In the years following WWII, many U.S. soldiers were stationed in Japan as the country came under Allied occupation. Despite differences in culture and resentment on both sides for atrocities committed during the war, thousands of romances blossomed between the G.I.s and Japanese women. To help numerous Japanese brides learn the customs of their husbands’ country before they moved to their new homes, organizations like the Red Cross created bride schools.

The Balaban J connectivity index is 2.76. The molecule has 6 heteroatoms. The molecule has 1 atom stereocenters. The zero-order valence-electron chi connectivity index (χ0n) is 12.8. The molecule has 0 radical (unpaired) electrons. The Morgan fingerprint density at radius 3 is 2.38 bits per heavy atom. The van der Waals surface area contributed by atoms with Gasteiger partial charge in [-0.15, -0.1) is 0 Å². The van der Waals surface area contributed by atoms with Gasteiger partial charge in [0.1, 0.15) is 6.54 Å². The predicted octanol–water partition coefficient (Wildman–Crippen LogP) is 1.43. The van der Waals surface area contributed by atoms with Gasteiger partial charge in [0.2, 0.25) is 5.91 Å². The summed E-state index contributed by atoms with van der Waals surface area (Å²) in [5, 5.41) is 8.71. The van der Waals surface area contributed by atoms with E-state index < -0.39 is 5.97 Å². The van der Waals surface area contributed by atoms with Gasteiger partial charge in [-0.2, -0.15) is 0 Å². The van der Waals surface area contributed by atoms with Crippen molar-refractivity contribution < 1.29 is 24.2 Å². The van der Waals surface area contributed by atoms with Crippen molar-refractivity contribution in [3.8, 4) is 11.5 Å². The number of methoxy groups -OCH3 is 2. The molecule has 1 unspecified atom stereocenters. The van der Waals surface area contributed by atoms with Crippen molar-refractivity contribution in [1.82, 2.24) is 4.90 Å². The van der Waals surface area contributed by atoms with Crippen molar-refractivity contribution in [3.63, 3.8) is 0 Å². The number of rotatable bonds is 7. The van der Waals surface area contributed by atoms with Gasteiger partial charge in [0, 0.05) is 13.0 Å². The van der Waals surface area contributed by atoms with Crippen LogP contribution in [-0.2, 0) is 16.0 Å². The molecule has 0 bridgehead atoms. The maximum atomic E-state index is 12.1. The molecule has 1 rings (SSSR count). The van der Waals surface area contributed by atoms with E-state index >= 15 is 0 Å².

Red Cross brides' school

The schools focused primarily on teaching the “war brides,” as they were called, some fundamentals of American culture. Cooking, etiquette, homemaking, and fashion were the main focus, while history and politics—though present in the lessons—took up the rear due to prevailing gender roles of the time.

The schools’ ethnocentrism often came off a bit patronizing, especially in retrospect, but the American teachers did occasionally learn some things themselves.

brides' school

Instructed in American hair-dos

Occasionally the teaching went both ways

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